c.o.r.e. canceled the freedom rides. they were just too dangerous. lewis and the other nashville students disagreed with the decision. >> it was right at the heart of what they had been talking about in all their workshops. we can't let violence stop the movement. we've got to be willing to make whatever sacrifice it takes. >> the nashville students group decided to continue to freedom ride themselves. if adults refused to ride, the students still would. >> i remember several conversations with the department of justice, and they told me i just didn't understand that somebody would get killed. and i said i understand and all of them understand as well. several of the students who were about to get on the bus gave me sealed envelopes. that i was to mail in the event of their death. >> they knew how dangerous it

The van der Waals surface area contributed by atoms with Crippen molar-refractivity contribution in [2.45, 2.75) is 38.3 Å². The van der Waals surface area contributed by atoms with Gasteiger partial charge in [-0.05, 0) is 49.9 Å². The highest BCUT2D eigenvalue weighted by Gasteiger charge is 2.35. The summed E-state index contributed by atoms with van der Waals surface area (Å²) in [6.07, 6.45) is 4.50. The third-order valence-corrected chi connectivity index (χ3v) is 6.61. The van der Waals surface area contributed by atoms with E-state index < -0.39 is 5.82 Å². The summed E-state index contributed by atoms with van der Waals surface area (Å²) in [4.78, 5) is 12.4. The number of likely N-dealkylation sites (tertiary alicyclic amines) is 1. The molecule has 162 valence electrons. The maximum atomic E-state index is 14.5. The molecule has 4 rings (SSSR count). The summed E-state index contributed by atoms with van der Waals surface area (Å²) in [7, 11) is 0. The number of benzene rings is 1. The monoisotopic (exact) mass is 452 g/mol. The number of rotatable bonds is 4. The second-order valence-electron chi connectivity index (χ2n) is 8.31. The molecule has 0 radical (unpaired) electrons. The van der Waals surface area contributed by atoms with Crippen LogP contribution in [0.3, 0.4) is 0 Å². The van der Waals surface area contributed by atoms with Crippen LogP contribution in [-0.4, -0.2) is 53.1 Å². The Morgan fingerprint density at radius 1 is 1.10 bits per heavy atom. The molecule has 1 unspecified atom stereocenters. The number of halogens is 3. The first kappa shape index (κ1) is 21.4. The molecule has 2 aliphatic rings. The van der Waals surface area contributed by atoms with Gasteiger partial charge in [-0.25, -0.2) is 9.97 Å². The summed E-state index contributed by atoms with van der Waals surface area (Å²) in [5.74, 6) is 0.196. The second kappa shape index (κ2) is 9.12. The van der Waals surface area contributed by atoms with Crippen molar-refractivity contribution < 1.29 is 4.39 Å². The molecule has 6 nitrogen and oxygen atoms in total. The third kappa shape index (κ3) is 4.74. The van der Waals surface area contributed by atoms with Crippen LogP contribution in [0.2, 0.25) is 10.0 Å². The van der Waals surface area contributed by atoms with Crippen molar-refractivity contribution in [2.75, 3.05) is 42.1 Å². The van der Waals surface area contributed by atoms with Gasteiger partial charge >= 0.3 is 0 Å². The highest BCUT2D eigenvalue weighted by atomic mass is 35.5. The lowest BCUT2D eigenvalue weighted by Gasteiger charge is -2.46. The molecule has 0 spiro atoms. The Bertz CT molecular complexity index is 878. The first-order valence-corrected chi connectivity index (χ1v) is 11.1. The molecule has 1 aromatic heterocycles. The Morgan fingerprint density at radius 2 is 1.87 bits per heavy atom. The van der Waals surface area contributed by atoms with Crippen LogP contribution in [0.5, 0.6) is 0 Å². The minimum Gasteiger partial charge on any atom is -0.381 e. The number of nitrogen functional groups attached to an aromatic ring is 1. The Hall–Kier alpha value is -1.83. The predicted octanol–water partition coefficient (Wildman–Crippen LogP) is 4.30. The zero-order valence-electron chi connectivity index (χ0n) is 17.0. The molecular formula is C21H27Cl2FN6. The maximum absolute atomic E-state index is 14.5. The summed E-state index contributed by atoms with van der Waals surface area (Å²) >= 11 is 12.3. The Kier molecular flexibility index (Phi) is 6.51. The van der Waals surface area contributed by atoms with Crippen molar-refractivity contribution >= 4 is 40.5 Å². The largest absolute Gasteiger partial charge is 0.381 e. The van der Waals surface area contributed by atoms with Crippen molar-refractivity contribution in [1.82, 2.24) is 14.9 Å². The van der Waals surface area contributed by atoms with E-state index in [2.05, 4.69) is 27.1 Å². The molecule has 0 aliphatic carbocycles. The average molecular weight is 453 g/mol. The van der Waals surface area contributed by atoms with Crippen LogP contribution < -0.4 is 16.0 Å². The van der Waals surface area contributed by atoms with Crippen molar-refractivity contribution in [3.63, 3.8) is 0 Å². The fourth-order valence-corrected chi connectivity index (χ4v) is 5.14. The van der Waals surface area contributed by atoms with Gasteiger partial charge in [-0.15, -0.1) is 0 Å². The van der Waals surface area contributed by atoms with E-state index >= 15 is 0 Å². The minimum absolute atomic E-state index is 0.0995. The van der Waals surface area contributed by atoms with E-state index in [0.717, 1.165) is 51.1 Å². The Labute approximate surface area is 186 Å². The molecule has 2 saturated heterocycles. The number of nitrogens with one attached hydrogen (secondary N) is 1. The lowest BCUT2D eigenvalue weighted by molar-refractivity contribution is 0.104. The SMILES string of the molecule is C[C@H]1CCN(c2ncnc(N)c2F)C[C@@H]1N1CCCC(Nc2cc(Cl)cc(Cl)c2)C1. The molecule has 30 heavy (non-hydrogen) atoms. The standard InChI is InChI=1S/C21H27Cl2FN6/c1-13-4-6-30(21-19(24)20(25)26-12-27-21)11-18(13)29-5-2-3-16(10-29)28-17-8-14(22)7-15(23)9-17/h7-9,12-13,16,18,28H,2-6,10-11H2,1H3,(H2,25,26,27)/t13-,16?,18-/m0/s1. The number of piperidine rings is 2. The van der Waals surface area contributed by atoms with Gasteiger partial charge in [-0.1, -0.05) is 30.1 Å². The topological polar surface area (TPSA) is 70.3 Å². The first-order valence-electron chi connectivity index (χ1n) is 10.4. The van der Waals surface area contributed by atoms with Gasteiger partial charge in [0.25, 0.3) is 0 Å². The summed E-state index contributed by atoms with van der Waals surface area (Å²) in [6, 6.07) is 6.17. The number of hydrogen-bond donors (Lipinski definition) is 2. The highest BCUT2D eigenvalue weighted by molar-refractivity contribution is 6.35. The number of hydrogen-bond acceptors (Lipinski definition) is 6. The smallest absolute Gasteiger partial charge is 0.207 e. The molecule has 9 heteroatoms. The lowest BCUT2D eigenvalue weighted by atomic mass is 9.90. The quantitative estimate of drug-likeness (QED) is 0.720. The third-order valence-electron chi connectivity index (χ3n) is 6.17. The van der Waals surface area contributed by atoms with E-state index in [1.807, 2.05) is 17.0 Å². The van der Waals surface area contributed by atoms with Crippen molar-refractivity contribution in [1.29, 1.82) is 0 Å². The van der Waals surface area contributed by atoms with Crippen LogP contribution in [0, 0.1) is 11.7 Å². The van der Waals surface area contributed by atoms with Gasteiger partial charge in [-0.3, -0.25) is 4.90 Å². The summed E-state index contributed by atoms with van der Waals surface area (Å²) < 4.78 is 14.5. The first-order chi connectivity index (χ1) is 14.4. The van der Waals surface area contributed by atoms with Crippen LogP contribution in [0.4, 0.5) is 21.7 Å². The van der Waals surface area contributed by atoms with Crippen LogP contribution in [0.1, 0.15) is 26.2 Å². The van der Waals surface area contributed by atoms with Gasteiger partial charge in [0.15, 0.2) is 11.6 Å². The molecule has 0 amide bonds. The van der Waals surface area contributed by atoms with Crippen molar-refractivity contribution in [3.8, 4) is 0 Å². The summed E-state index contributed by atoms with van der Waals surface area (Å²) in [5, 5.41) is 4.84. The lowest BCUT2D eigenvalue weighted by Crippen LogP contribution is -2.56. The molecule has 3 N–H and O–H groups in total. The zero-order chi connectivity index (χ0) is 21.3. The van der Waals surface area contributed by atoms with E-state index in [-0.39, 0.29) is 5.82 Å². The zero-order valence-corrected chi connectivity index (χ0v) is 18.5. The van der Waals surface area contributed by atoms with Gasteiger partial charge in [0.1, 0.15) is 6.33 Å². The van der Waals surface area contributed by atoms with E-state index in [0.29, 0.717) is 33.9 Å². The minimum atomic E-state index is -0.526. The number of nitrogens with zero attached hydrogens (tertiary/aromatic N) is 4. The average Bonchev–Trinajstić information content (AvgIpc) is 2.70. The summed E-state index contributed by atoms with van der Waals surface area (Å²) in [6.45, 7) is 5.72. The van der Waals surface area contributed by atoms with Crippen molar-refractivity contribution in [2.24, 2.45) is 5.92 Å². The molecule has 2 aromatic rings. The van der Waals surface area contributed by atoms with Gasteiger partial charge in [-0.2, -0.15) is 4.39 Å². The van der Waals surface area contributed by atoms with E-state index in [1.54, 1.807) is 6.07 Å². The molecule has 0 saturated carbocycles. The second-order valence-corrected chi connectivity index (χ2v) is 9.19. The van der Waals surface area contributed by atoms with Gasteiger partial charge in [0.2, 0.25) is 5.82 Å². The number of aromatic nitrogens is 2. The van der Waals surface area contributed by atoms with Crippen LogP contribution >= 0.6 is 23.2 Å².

was, but they were not afraid. they came prepared to face down the dangers with the power of their souls. >> despite the violence, john lewis got back on a bus to alabama as one of the new group of student freedom riders. >> they were supposed to have protection, federal protection, but when we got to montgomery, they disappeared. and we were left in the hands of a mob. i mean it was terrible. that's when john lewis was beaten and jims work was beaten and william barbee. >> the riders kept going, this time with federal guards. eventually they made it to the dark heart of the south, jackson, mississippi. there, lewis and the others were arrested for breach of the peace and sent to mississippi's infamous parchman prison.